According to Komatsu’s Boebel, building up dealer-owned rental fleets is a way to support customers who need machines, but are not yet ready to make a purchase.
“Rental fleets probably are not going to include the largest mining machines,” says Boebel, “but machines such as Komatsu’s D155 [with 354 horsepower and blades to 15.6 cubic yards] are good rentals. They’re relatively easy to transport and might be rented—even though smaller—as temporary replacements for larger machines.”
Jon Gilbeck, crawler dozer global product marketing manager, John Deere Construction & Forestry, sums up the present state of the market:
“The market for production-class dozers is very positive. As the overall construction equipment industry has been going through the recovery process, production-class dozer sales have grown as well. Sales in 2011 were significantly higher than in 2010, and based on 2012 year-to-date sales, the annual volume is expected to exceed that for 2011.”
Overall, the largest of the dozers placed in service will remain on the job for quite some time.
“For the [Cat] D10 and D11 size class,” says Caterpillar’s Busch, “a 45,000- to 60,000-hour life is average, but with correct maintenance and repair practices, it’s not unusual to see these machines with more than 100,000 hours still being used in front-line service—depending on application and customer asset-management practices.”
Although every big dozer will not see 100,000 hours, these machines all reflect robust designs, which customers buying machines of this size take for granted.
“Customers expect high durability from components in production-class machines,” says Deere’s Gilbeck, “which is a determining factor in the re-life or sale of the crawler. Customers for these machines are focused on maximum uptime and lowering their cost of operation.”
To those ends, manufacturers of large crawlers dozers have, indeed, kept the technical refinement of their products on the move.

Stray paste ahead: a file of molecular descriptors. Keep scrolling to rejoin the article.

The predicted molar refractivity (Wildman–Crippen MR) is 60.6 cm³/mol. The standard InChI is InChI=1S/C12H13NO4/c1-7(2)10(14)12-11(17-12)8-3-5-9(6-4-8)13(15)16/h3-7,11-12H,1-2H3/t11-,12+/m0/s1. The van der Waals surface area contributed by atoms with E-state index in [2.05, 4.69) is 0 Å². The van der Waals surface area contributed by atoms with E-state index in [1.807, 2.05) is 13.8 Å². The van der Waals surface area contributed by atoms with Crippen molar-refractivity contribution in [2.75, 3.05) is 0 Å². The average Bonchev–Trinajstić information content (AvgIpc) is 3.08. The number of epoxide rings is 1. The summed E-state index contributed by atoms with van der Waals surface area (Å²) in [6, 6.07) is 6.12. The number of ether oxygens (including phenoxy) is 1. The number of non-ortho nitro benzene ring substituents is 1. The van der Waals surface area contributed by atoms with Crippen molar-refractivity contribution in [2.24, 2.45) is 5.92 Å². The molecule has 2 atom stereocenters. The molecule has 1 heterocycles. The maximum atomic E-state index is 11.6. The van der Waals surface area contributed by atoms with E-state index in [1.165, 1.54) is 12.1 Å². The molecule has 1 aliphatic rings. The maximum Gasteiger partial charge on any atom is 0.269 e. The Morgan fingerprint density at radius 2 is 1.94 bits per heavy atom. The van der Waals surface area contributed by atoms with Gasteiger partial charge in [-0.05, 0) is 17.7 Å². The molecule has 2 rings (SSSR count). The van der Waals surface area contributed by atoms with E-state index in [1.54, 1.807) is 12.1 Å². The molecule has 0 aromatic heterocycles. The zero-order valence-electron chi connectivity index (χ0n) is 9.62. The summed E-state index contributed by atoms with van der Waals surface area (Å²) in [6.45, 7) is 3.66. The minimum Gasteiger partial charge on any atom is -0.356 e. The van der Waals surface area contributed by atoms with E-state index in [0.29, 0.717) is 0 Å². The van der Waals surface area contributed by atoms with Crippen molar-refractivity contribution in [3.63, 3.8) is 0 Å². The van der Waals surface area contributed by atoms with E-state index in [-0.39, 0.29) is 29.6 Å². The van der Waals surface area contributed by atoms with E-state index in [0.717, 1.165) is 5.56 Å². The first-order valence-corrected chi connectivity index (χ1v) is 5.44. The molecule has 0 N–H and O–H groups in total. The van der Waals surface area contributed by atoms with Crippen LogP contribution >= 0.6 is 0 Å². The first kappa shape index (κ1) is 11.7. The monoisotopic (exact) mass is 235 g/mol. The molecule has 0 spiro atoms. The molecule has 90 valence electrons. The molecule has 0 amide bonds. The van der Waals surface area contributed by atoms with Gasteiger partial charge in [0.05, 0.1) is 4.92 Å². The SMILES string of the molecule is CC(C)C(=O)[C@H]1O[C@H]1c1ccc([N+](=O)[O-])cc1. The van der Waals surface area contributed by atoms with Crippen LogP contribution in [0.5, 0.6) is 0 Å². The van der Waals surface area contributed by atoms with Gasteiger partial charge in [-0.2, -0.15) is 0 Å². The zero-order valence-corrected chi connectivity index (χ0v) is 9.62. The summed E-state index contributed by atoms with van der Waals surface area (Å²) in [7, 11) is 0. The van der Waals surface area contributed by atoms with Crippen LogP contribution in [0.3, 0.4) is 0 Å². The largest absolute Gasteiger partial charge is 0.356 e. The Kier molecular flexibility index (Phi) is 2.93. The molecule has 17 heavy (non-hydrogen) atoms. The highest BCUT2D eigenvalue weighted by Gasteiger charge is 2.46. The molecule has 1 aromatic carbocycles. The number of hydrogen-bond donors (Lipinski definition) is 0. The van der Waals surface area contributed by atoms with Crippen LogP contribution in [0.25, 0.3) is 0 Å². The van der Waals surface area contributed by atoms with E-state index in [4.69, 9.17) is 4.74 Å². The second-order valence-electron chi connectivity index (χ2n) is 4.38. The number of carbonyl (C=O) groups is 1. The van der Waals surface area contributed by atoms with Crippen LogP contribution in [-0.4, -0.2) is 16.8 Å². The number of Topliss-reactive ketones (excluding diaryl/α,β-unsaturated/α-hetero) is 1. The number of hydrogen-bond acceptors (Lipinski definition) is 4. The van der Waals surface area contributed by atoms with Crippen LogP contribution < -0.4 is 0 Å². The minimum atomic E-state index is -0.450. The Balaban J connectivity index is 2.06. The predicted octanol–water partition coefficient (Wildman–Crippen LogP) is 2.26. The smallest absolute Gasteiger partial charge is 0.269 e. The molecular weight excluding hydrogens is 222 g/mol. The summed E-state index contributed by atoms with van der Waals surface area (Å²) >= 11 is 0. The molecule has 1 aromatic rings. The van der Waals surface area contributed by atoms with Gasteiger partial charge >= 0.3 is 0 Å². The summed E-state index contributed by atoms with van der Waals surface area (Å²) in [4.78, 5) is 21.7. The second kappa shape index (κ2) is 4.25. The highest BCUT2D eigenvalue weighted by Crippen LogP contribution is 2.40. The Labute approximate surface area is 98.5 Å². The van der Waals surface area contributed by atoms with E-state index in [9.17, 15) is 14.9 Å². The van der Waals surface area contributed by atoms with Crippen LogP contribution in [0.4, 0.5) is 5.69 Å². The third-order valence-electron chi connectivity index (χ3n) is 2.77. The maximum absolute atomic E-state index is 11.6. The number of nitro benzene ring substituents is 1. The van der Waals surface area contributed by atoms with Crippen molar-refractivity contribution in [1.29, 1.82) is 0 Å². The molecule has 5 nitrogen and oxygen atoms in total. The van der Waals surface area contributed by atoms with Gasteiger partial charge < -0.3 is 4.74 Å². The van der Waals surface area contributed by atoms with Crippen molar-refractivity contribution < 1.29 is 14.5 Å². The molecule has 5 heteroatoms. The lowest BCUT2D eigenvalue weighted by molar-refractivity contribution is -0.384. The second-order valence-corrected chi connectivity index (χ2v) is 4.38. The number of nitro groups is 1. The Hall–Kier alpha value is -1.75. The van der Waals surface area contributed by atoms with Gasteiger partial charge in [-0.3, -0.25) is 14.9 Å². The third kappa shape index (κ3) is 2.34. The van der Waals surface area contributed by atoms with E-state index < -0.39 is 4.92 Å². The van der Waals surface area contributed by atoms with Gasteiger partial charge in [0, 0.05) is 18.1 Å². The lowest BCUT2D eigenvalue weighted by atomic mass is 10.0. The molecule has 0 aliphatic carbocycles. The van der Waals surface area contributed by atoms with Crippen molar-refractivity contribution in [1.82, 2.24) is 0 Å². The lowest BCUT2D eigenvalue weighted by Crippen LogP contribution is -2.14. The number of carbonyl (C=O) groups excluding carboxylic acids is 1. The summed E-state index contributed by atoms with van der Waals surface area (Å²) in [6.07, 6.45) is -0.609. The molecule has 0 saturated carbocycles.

“Advancements have come in many forms to meet customer needs,” says Deere’s Gilbeck. “Today’s buyers can expect greater longevity in their machines, for instance, due to advancements in major components—such as engines, final drives, and hydraulic pumps and motors.”
Says Caterpillar’s Busch, overall technical refinement of these machines in the past few years has included electro-hydraulic controls, GPS-based systems for grading and bulk earthmoving, operator safety improvements, and vehicle-health monitoring.
Available features for the new Cat D11T, for example, include an automatic ripper-control system (that monitors tractor speed via GPS technology and adjusts engine speed and ripper depth to minimize track slip)and an auto-carry system (that monitors speed and automatically adjusts the blade load to keep operating efficiency at an optimal level). Also new is a dynamic inclination monitor, which provides readouts for tractor pitch angle and side-to-side slope angle, plus an enhanced auto shift system that selects the optimal gear and engine speed for a given load and desired ground speed.